“It’s a Good Book and I Love the Message, but…”: how “didactic content” can impact the Newbery Medal
Way down at the bottom of the Newbery Terms and Criteria, below age ranges and literary qualities and the rest, we find one last admonition: “The award is for literary quality and quality presentation for children. The award is not for didactic content or for popularity.” It’s the last line of the Criteria, but it’s an important one. And it’s loaded enough that it will require two separate discussions. We’ll look at popularity later, but for now: “didactic content.”
The Criteria don’t say that a book can’t have didactic content. Just that the award is not based on that. “Didactic” can imply a touch of patronization, which would be easy enough to dismiss, especially given the Newbery’s requirement of “respect for children’s understandings, abilities, and appreciations.” But it gets trickier if we interpret “didactic” as “educational” or “instructional.” Weighty, thought-provoking content is central to many of the year’s best books, both fiction and nonfiction. So for me the question really isn’t: “is it didactic?” It’s more a question of how well the author might integrate instructional messages into a book that shines in multiple areas of literary excellence.
Here are a few brief examples from this year where the messages seem especially prominent, but in very different ways:
RICK by Alex Gino
RICK is an important book to have on library shelves, no question. The author explores many complexities of gender identity and self-awareness. Rick’s questioning about his own feelings is conveyed with insight and realism. The Rainbow Spectrum club is great: I want every school to have a group like this, filled with strong and kind kids like Rick and his friends. I think most children, and many adults, will learn stuff from this book, and enjoy the reading experience at the same time. And the author does a very good job of presenting characters and information in ways that are just right for their target audience. But do the delineation of character and the development of plot match the level of excellence of the best books of the year? I don’t think they quite do, which means that even though it’s a well-written book that involves topics that we haven’t seen addressed much in books for this age group, it would be challenging for me to see this as a strong Newbery contender.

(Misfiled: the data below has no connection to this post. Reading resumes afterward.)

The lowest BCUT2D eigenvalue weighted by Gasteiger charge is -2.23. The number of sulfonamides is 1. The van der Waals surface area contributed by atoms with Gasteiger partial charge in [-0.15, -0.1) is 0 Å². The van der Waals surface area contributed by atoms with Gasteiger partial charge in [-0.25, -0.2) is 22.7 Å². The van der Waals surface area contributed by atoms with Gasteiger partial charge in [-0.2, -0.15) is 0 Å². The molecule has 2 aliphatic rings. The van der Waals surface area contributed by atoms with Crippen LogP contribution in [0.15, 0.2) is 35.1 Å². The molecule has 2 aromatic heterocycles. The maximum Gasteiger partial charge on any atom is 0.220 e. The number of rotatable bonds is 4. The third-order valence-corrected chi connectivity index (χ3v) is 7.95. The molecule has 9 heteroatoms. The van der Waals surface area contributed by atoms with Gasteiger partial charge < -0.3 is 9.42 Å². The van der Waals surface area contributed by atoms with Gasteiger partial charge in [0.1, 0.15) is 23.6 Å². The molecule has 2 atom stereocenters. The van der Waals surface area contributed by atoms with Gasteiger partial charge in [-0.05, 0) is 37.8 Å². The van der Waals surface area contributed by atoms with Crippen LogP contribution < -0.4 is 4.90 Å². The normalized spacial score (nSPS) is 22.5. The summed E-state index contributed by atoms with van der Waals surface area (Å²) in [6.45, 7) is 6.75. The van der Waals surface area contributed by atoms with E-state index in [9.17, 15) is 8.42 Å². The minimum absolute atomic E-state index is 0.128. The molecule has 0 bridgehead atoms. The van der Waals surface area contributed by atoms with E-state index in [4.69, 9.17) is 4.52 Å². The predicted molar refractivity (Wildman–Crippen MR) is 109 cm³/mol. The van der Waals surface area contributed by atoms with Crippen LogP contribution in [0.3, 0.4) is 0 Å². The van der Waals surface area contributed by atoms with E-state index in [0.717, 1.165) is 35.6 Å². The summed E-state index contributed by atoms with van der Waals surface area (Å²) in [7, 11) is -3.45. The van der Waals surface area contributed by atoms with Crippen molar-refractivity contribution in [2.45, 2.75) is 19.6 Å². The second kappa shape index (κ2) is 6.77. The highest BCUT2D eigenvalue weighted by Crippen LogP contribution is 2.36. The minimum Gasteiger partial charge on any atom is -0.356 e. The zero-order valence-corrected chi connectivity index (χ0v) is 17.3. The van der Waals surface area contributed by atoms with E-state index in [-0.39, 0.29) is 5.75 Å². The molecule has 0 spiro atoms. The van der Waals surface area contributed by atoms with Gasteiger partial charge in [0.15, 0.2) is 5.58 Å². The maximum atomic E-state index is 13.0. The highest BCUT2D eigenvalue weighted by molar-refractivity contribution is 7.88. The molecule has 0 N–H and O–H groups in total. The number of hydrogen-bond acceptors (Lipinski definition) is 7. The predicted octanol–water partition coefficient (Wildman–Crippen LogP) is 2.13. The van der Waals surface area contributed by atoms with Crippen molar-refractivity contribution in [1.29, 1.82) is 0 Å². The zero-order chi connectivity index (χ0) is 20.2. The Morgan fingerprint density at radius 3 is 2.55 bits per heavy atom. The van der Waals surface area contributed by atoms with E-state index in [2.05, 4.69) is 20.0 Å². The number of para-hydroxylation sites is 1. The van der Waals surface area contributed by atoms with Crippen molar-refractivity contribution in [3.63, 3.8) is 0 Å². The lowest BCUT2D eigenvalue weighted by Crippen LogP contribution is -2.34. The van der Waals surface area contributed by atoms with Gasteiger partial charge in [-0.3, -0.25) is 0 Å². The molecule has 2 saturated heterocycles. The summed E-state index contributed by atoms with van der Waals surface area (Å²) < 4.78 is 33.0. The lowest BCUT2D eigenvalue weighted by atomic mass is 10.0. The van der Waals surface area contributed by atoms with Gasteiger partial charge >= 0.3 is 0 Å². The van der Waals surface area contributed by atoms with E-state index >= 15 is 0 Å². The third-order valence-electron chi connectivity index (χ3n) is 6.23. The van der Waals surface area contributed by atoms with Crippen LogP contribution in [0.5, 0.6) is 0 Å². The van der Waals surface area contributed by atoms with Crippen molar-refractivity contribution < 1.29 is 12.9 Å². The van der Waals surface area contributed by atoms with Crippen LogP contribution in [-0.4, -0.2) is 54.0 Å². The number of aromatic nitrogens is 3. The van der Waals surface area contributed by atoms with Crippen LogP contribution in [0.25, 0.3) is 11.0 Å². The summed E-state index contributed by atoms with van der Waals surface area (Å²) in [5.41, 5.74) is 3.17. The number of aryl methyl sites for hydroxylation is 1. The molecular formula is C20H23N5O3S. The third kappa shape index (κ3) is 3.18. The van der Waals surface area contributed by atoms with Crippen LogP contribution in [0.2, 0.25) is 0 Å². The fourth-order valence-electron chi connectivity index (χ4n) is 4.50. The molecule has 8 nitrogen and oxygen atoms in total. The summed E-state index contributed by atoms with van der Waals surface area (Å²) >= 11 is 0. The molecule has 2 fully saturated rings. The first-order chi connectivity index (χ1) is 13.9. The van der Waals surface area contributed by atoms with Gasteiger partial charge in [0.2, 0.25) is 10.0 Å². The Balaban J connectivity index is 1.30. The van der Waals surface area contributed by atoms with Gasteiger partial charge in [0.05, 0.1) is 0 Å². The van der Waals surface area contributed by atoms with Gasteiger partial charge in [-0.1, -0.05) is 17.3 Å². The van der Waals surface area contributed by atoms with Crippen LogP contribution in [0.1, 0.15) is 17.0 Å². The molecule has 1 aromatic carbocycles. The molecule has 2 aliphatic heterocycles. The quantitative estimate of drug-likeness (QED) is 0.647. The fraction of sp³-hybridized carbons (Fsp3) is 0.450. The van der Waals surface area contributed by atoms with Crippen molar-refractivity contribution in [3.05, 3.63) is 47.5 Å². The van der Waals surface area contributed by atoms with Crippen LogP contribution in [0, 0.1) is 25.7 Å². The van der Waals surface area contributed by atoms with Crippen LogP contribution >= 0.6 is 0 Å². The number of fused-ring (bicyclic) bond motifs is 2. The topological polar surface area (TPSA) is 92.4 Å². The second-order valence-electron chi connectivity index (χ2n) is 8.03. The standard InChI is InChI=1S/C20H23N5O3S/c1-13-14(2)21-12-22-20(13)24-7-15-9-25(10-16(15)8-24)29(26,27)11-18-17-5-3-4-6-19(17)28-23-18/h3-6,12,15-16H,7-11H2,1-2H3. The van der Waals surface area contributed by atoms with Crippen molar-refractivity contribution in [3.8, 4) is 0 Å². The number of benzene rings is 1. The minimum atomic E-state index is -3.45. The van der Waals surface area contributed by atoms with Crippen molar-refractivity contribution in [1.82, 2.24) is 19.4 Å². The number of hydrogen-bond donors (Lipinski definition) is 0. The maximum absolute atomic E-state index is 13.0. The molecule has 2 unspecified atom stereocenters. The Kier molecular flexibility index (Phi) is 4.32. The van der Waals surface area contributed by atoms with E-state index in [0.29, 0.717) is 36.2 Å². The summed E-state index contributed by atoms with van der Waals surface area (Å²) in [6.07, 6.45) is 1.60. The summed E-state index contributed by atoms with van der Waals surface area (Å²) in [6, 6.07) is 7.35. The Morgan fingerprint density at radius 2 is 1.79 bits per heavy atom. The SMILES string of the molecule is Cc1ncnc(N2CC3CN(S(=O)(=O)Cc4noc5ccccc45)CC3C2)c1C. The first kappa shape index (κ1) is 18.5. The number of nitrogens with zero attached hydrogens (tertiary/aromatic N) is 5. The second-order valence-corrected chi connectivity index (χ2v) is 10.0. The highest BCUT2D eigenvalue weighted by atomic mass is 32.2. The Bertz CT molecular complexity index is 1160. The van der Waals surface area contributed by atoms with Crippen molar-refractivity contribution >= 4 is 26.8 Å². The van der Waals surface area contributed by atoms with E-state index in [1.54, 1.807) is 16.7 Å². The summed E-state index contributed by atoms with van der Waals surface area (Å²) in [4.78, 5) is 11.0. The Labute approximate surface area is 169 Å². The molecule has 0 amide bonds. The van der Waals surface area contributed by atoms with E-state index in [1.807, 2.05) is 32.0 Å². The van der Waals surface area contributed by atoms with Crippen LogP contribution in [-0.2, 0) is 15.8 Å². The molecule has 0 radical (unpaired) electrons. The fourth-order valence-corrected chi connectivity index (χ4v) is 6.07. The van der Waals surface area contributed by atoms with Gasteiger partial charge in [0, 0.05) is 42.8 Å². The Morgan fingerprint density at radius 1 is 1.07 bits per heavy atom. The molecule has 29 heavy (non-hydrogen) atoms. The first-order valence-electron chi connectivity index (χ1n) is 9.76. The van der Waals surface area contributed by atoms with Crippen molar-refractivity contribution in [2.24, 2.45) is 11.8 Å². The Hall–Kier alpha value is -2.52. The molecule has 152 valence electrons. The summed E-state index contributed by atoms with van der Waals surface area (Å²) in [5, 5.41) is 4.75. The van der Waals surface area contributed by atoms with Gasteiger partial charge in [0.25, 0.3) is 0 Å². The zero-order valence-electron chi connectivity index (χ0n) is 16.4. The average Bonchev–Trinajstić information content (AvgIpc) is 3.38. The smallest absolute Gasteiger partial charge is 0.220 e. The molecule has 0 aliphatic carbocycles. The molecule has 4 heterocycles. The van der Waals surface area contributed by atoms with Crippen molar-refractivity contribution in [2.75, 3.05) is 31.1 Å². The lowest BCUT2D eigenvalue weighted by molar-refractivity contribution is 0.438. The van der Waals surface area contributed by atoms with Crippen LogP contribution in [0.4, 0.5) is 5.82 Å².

BEFORE THE EVER AFTER by Jacqueline Woodson
Woodson’t free verse novel has a clear message for readers: football can cause serious brain damage. ZJ’s fear and sadness and frustration come from the devastating changes in his father. That’s the central plot element, and other threads involving his friends and family also revolve around this. But the setting and characters are fully developed through the author’s poetic language. The deep connection between ZJ and his friends and the longing for the happy times before his father’s decline began are really at the heart of the novel. They serve the book’s message effectively because we get to know the characters and care for them so much–and then we care about the message. I see this as a book where the didactic content is clearly evident, but one that shines in all of the literary elements as well.
ANY DAY WITH YOU by Mae Respicio
Here’s a good example of how a book’s didactic content can actually elevate its impact. It’s a warm story about family and friends, but the plot elements are fairly tame: Kaia learns that her Tatang is moving back to the Philippines; and she and her friends enter a film contest. Those two threads are fairly engaging, but it’s the interweaving of Filipino stories, foods, and traditions into Kaia’s story that brings readers more deeply into her world. We care more about her and her family because of the cultural content. This is an enjoyable, accessible story, conveyed with grace and skill, but perhaps without the level of distinction that we must look for in Newbery discussions.
CLASS ACT by Jerry Craft
This companion to last year’s Newbery winner is filled with eminently discussable content related to race, wealth, class, and diversity education, along with specific thought-provoking moments involving food, basketball, hair, and so much more. The issues are related in such engaging ways, though, that nothing about the book seems forced or overly instructive. We learn about Jordan and his friends, especially Drew, through dialogue, character interactions, and of course, the illustrations.
In the last couple of chapters, Drew feels distant from Liam after he visits his fancy house; then Liam visits Drew and Jordan’s homes and they all feel better. (chapter 13) This could have been a pointed lesson with a satisfying, “problem-solved” conclusion. It’s not like that, though. The humor and the casual, but meaningful interactions keep readers within the world of the book. We don’t feel like the characters’ actions are intended just to teach us.
Though Woodson and Craft use completely different stories and styles, CLASS ACT and BEFORE THE EVER AFTER both hold up just fine to that last sentence of the Criteria. Yes, they contain clear educational messages, but it’s because they’re conveyed with such skill, originality, and artfulness that they stand as strong Newbery contenders.
About Steven Engelfried
Steven Engelfried was the Library Services Manager at the Wilsonville Public Library in Oregon until he retired after 35 years as a full-time librarian. He served on the 2010 Newbery committee, chaired the 2013 Newbery Committee, and also served on the 2002 Caldecott committee. You can reach him at firstname.lastname@example.org.
SLJ Blog Network